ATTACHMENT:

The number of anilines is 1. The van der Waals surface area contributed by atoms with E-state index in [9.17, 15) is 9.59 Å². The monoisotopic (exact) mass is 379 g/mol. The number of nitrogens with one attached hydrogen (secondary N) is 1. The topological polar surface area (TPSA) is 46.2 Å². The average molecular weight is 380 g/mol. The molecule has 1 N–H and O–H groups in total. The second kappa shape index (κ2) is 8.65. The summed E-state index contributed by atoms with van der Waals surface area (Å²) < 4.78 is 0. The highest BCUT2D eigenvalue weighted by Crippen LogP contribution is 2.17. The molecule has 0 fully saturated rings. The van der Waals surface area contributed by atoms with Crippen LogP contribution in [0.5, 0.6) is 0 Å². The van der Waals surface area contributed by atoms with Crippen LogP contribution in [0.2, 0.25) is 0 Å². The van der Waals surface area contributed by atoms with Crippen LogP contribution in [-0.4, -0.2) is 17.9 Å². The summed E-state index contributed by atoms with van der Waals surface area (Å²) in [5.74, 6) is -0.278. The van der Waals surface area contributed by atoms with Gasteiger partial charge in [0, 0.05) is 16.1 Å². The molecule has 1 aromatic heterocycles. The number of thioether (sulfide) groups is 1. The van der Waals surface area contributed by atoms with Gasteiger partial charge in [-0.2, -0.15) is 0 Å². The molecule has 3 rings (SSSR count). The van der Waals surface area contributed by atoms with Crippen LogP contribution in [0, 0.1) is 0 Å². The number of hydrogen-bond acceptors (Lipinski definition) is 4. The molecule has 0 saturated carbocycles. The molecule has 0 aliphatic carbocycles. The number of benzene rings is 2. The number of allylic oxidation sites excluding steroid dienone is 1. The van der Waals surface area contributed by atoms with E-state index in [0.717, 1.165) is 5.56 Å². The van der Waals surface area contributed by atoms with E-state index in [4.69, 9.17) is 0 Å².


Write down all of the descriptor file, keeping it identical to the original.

The number of anilines is 1. The van der Waals surface area contributed by atoms with E-state index in [9.17, 15) is 9.59 Å². The monoisotopic (exact) mass is 379 g/mol. The number of nitrogens with one attached hydrogen (secondary N) is 1. The topological polar surface area (TPSA) is 46.2 Å². The average molecular weight is 380 g/mol. The molecule has 1 N–H and O–H groups in total. The second kappa shape index (κ2) is 8.65. The summed E-state index contributed by atoms with van der Waals surface area (Å²) < 4.78 is 0. The highest BCUT2D eigenvalue weighted by Crippen LogP contribution is 2.17. The molecule has 0 fully saturated rings. The van der Waals surface area contributed by atoms with Crippen LogP contribution in [0.5, 0.6) is 0 Å². The van der Waals surface area contributed by atoms with Crippen LogP contribution in [0.2, 0.25) is 0 Å². The van der Waals surface area contributed by atoms with Crippen LogP contribution in [-0.4, -0.2) is 17.9 Å². The summed E-state index contributed by atoms with van der Waals surface area (Å²) in [5.74, 6) is -0.278. The van der Waals surface area contributed by atoms with Gasteiger partial charge in [0, 0.05) is 16.1 Å². The molecule has 1 aromatic heterocycles. The number of thioether (sulfide) groups is 1. The van der Waals surface area contributed by atoms with Gasteiger partial charge in [-0.2, -0.15) is 0 Å². The molecule has 3 rings (SSSR count). The van der Waals surface area contributed by atoms with Crippen LogP contribution in [0, 0.1) is 0 Å². The number of hydrogen-bond acceptors (Lipinski definition) is 4. The molecule has 0 saturated carbocycles. The molecule has 0 aliphatic carbocycles. The number of benzene rings is 2. The number of allylic oxidation sites excluding steroid dienone is 1. The van der Waals surface area contributed by atoms with E-state index in [0.717, 1.165) is 5.56 Å². The van der Waals surface area contributed by atoms with E-state index in [4.69, 9.17) is 0 Å².